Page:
Case Presentation: A 44 year-old female with a history of essential hypertension presented with one month of progressive chest pain, dyspnea and fevers. These symptoms were associated with a dry cough, sore throat and symmetric joint pains with swelling and morning stiffness of the hands and wrists. Her chest pain was left sided and knife-like, radiating to the right trapezius. The pain was worse when supine and with inspiration; improving with leaning forward and NSAIDs. She denied any overlying joint redness or warmth, rashes, skin changes, photosensitivity, dysphagia or odynophagia.
On presentation, her vitals were unremarkable. Physical exam found bilateral wrist stiffness and symmetric swelling of the small joints of the hands. Electrocardiogram was unremarkable, though initial labs were notable for elevated rheumatoid factor, ASO titer and a troponin-T of 0.08. Echocardiogram revealed a moderate sized pericardial effusion and left ventricular diastolic dysfunction. These findings were consistent with pericarditis with myocardial involvement (i.e., myopericarditis). Pericardiocentesis drained 2L of serous fluid.
Particular consideration was given to infectious and post infectious processes. With respect to infectious endocarditis, elevated RF satisfied a minor diagnostic criterion, however, no other criteria were met, and no manifestations of active infection were present. Absence of characteristic migratory large-joint polyarthritis and a down-trending ASO titer excluded Rheumatic Fever. Pericardial fluid cultures, cytology, Gram stain and AFB stains were all negative, further supporting a non-infectious etiology. Subsequent labs found an elevated ANA titer and positive anti-U1-RNP, favoring a diagnosis of MCTD. Accordingly, IV steroids were initiated in our patient and she was discharged with a regimen of methotrexate and prednisone.
Discussion: Mixed Connective Tissue Disease (MCTD) is a rare entity encompassing features of scleroderma, lupus and/or polymyositis in the setting of a positive anti-U1-RNP antibody. Here we present the case of a woman with arthralgias, carditis and a recent febrile illness. This constellation of symptoms poses a diagnostic challenge for hospitalists in delineating between infectious, post infectious and collagen vascular etiologies.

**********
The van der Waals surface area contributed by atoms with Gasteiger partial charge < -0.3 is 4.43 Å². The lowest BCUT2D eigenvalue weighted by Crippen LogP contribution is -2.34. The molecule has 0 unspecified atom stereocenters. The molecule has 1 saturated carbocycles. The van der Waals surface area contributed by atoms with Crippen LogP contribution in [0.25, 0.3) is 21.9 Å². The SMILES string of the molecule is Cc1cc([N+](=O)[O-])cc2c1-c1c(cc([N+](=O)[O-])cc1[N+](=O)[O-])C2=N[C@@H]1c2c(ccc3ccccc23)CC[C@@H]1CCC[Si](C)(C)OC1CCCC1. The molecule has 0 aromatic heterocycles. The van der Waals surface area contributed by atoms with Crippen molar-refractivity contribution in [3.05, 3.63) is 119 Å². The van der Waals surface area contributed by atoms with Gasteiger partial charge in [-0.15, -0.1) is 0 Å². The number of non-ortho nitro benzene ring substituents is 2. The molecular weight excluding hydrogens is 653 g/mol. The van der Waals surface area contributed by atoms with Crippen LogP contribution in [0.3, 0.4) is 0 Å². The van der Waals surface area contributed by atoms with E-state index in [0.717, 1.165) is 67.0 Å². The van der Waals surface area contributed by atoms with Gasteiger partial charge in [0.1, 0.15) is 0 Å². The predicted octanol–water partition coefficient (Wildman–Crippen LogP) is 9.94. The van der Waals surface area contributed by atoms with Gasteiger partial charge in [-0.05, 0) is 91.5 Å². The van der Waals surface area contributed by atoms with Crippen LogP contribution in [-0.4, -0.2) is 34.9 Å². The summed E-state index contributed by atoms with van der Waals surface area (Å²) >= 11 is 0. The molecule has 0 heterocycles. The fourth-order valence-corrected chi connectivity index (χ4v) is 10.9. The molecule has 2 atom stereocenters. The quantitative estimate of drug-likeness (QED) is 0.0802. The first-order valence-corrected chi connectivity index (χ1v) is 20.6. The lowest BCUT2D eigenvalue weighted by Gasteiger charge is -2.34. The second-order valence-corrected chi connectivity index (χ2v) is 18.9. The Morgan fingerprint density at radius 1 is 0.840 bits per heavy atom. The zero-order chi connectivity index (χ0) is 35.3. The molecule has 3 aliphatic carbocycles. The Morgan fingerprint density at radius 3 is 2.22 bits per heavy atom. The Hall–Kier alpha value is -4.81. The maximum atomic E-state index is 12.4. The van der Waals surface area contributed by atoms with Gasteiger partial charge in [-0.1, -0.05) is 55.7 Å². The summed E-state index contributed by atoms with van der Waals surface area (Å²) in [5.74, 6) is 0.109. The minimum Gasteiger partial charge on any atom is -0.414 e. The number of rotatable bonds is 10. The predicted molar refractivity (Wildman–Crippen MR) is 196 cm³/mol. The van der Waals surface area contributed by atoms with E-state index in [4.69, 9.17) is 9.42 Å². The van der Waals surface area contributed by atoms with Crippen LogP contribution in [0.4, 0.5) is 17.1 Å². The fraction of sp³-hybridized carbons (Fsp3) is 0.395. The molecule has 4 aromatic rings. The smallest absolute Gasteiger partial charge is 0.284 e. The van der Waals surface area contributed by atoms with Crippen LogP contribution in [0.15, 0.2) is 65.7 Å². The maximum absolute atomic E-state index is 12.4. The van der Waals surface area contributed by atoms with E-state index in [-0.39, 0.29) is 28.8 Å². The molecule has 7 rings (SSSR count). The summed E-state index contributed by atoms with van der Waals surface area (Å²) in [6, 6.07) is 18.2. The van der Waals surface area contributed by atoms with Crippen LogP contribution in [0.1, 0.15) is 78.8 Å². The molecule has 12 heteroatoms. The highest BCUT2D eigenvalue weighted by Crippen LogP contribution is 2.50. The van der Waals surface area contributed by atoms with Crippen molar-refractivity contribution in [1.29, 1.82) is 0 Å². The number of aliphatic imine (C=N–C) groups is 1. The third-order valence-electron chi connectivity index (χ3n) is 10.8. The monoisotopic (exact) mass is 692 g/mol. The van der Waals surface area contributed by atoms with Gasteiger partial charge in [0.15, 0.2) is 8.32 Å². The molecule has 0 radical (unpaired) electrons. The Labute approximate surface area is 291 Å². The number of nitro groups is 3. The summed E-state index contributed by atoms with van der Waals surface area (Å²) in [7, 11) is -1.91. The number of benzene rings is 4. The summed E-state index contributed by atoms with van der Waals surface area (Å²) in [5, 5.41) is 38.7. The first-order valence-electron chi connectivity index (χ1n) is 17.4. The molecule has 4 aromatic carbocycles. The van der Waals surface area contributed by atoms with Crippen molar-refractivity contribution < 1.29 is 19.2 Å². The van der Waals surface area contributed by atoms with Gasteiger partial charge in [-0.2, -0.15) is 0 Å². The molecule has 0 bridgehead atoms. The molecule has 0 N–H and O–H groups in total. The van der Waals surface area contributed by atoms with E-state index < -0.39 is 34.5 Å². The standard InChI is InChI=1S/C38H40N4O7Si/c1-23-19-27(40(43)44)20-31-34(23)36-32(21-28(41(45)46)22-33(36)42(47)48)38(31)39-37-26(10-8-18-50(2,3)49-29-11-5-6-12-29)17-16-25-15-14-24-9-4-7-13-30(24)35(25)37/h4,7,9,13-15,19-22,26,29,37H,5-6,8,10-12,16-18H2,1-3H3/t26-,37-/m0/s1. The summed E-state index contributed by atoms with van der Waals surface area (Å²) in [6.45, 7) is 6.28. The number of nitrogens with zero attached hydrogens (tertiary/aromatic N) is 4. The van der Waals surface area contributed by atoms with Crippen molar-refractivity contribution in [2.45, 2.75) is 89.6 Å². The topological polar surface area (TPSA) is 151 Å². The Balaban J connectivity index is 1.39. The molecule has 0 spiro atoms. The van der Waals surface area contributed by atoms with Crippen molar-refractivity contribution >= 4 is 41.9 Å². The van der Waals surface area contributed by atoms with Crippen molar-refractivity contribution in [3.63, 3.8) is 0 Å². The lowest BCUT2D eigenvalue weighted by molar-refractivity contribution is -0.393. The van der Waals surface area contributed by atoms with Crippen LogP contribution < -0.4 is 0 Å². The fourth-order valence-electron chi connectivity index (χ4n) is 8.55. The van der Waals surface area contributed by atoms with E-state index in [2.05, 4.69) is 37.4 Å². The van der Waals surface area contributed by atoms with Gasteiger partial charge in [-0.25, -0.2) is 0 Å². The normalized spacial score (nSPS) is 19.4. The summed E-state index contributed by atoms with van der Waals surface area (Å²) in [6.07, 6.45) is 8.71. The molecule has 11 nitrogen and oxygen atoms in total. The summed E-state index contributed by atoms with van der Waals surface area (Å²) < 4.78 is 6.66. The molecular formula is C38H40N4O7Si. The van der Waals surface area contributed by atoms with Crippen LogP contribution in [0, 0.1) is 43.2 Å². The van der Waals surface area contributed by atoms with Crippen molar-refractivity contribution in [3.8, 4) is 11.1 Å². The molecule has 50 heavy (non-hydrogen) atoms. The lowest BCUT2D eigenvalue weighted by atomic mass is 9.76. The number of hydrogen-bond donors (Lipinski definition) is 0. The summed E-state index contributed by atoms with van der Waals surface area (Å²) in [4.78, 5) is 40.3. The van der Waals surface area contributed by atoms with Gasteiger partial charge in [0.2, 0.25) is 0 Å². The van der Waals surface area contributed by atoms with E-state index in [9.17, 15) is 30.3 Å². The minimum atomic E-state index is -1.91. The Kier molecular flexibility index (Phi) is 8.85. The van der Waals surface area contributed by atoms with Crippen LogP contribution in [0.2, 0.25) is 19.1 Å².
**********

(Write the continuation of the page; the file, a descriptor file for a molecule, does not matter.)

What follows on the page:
Pericarditis is the most common cardiac manifestation of MCTD, though concurrent myocardial involvement is rare. Management of MCTD related myopericarditis differs from that of other etiologies as it centers on high dose IV steroids rather than NSAIDs and colchicine. Although pericardial effusions are not uncommon in medical practice, their workup is oftentimes unrevealing. Few studies have found that Light’s Criteria can be applied to pericardial fluid with good sensitivity and specificity. Hence, we extrapolated Light’s Criteria and found an exudative effusion, consistent with her diagnosis of MCTD.
Conclusions: This case emphasizes that hospitalists should keep MCTD in the differential for patients presenting with symptoms of acute pericarditis as it bears important therapeutic and prognostic implications. Further, we suggest a novel application of Light’s criteria to serve as a rapid, objective measure of pericardial fluid which may prove particularly useful in cases where the choice of therapy varies considerably based on etiology, and further, where therapeutic delays may prove dire.
To cite this abstract:Patel, S; Young, A; Politano, S. MYOPERICARDITIS: AN UNUSUAL PRESENTATION OF MIXED CONNECTIVE TISSUE DISEASE. Abstract published at Hospital Medicine 2018; April 8-11; Orlando, Fla. Abstract 786. https://www.shmabstracts.com/abstract/myopericarditis-an-unusual-presentation-of-mixed-connective-tissue-disease/. Accessed April 5, 2020.